The Familia Zuccardi vineyard offers perhaps the most memorable wine tour in Mendoza. This is rounded off with a succulent asado lunch of which each course is complimented by a different Zuccardi blend; the perfect way to while away a lazy afternoon. The Zuyccardi family also hold an annual open day in which the different varieties of wine produced can be tasted. This is usually on the third Saturday in November.
Mendoza Food and Drink - Local Specialities
Mendoza, as everywhere in Argentina, has a rich and varied culinary tradition. Below are just a few of the local specialities.
Asado – cooked on the barbeque
Asado de tira or tira de asado – barbequed spare ribs.
Bife de chorizo - the prime steak cut, meatiest slice with the lowest fat proportion
Bife de lomo - tenderloin or filet steak.
Cantimpalo – a peppery sausage used in pizzas, empanadas, soups and stews.
Choripan – Chorizo (Sausage) and pan (bread), quite simply put a sausage sandwich, sold by street vendors, at football matches and at festivals.
Chimichurri – A most delicious Argentine sauce, usually blending together olive oil, wine vinegar, garlic, parsley, roasted capsicum: an ideal compliment to succulent Argentine meat.
Dulce de leche – a rich and creamy caramel-like spread used in Argentinean desserts, most famously the alfajor, which sandwiches dulce de leche between two soft biscuits.
Empanadas – pastries filled with a meat and veggie mix, very similar to Cornish pasties. Popular varieties are carne (beef), pollo (chicken).
Escabeche – a popular condiment made with olive oil, wine vinegar and herbs.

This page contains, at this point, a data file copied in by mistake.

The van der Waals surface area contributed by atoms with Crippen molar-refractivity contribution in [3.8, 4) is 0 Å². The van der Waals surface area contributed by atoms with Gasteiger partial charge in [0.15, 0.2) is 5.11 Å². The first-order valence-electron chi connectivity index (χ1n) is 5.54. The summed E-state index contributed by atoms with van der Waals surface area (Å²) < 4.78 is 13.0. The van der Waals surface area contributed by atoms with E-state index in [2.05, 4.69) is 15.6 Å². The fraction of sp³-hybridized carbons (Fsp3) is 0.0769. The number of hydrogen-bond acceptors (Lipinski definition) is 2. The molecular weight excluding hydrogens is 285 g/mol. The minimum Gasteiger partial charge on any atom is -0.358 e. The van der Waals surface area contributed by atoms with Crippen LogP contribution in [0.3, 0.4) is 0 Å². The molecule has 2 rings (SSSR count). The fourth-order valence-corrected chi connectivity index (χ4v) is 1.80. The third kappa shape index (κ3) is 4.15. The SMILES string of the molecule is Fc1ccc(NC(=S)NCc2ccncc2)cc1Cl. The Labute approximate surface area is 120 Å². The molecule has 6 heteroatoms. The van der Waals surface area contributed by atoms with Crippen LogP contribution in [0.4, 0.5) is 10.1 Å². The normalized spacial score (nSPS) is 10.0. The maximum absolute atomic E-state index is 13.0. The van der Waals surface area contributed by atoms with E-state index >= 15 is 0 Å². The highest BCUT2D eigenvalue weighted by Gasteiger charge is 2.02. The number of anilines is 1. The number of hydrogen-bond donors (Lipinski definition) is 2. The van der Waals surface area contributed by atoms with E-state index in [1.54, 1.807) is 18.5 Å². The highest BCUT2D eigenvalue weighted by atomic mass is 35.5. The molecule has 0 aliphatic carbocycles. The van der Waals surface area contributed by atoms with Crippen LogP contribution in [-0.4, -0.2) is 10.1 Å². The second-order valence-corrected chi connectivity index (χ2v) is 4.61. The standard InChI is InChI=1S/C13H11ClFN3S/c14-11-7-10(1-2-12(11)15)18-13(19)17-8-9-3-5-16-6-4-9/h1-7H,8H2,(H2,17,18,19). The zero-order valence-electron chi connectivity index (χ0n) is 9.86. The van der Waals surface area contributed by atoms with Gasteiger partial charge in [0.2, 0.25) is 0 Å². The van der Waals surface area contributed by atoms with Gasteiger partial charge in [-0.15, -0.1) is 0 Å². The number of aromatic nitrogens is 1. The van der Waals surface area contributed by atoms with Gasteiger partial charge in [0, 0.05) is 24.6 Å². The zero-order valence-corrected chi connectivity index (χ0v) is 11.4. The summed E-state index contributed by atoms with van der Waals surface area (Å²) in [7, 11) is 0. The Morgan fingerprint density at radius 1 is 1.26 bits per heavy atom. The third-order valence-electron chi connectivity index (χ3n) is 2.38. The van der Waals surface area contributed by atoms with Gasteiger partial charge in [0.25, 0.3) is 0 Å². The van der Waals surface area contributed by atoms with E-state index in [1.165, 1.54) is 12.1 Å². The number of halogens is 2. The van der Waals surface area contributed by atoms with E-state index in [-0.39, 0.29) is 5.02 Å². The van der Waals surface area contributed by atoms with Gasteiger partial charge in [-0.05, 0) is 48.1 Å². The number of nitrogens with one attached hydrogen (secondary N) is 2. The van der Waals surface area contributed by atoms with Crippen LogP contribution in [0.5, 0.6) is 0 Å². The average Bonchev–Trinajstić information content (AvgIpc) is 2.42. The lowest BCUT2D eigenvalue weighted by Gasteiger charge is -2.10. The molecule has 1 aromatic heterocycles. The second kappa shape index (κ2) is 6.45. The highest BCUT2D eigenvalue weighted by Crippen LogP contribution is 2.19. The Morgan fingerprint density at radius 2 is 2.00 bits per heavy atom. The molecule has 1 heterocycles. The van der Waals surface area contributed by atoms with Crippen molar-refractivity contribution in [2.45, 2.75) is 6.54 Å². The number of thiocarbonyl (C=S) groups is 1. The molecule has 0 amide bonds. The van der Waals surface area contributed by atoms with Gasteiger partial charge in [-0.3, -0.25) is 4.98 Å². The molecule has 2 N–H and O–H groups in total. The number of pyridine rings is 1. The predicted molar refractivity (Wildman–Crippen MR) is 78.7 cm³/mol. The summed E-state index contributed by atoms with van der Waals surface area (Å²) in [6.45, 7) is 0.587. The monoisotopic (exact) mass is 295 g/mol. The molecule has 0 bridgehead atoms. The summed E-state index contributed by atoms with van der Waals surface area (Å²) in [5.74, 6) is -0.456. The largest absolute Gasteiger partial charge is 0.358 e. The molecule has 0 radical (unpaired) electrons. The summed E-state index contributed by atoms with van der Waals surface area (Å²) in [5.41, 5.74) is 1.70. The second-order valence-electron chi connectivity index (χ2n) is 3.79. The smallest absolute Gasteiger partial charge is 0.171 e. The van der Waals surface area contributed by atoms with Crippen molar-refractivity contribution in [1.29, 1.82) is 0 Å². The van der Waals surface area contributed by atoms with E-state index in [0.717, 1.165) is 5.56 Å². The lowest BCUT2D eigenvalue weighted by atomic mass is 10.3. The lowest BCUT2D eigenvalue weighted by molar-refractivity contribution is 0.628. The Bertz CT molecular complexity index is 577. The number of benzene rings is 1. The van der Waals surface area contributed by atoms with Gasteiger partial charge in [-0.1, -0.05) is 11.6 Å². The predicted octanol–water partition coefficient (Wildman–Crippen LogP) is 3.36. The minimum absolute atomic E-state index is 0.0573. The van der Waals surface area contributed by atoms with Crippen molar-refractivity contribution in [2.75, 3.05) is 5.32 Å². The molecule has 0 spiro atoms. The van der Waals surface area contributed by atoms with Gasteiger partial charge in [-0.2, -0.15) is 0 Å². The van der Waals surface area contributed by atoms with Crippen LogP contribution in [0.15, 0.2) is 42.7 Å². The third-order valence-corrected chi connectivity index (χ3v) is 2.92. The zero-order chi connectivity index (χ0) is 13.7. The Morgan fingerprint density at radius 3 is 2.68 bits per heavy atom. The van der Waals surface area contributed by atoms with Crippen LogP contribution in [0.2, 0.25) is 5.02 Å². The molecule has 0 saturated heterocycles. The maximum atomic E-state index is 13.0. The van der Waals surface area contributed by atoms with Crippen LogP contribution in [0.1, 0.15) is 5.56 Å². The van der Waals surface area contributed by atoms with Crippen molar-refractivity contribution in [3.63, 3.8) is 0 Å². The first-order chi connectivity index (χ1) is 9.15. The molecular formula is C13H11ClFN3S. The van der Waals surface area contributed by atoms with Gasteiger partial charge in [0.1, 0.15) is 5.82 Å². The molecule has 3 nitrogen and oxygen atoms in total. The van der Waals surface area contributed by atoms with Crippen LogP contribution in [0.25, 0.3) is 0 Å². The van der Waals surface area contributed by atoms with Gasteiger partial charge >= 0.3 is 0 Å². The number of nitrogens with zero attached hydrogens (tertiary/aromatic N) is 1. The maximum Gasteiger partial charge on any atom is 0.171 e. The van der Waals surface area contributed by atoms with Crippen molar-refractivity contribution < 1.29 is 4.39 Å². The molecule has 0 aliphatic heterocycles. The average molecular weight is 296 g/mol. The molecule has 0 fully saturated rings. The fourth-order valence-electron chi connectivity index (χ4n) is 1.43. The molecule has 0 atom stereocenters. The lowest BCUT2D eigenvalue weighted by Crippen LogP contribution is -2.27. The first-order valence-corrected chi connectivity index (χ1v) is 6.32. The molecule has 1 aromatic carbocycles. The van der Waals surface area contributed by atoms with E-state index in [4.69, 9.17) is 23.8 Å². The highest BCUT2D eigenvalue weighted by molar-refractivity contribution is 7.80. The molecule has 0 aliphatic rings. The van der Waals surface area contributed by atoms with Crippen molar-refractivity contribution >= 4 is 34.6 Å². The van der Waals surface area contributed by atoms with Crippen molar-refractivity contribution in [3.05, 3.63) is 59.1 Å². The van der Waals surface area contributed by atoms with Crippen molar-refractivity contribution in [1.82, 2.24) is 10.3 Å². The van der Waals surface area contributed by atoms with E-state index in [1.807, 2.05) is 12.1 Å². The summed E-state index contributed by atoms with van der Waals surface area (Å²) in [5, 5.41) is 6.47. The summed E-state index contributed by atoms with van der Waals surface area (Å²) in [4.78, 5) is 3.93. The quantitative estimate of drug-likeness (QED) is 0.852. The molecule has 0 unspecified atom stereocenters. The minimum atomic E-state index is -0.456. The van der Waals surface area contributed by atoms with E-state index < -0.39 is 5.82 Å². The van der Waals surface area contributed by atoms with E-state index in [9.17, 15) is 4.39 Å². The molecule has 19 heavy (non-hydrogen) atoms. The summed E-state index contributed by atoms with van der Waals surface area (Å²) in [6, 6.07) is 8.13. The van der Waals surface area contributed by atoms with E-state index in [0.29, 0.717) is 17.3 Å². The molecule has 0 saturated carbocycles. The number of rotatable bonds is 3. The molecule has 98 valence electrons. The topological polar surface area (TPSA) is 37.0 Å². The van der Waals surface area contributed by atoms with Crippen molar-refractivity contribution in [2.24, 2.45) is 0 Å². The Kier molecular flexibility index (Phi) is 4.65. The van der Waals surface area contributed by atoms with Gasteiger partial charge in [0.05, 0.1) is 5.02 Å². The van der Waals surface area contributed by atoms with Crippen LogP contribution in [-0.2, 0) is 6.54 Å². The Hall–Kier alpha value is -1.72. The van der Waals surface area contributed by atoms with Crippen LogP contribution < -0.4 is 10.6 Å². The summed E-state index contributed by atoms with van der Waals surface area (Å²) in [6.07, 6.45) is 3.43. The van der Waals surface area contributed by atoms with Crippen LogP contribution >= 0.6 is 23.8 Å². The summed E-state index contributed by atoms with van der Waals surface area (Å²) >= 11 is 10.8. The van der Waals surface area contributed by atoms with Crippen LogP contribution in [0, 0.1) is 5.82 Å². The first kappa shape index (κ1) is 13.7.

Fiambres – pre cooked cuts of meat served cold.
Locro – soup or stew dish served with hominy, often made with a mix of various ingredients, including vegetables, sausage and cow intestine, topped with scallions and garnished with paprika, cumin, and chilli pepper.
Medialunas – semi circular, or “Half-moon” pastries. Popular at breakfast with a fresh coffee.
Parilla – a barbeque or steakhouse.
Mendoza Social Calendar - Fiesta Nacional de la Vendimia (March)
On the first weekend of March there is a popular festival to mark the end of the grape harvest. Fiesta Nacional de la Vendimia is a somewhat riotous celebration of wine, winemaking and their importance to the local economy. This has become amongst the most important festivals in the country and is celebrated for several weeks surrounding the key festivities with traditional and cultural folk events in abundance.
During the main event, dancers, performers and decorated floats engulf the Amphitheater in Parque San Martin and the key plazas and wineries across the city.
A Reina Nacional de la Vendimia (National Vendimia Queen) is selected from beauty queens who have been chosen from 17 surrounding districts; the beauty pageant remains an important element of many South American festivals.
The festival is rounded off with a vibrant firework display resembling the explosive merriments of this joyous and wine fuelled event. Those who want to attend should book in advance, as hotels and flights can be difficult to find at the last minute due to the high number of visitors that the festival attracts.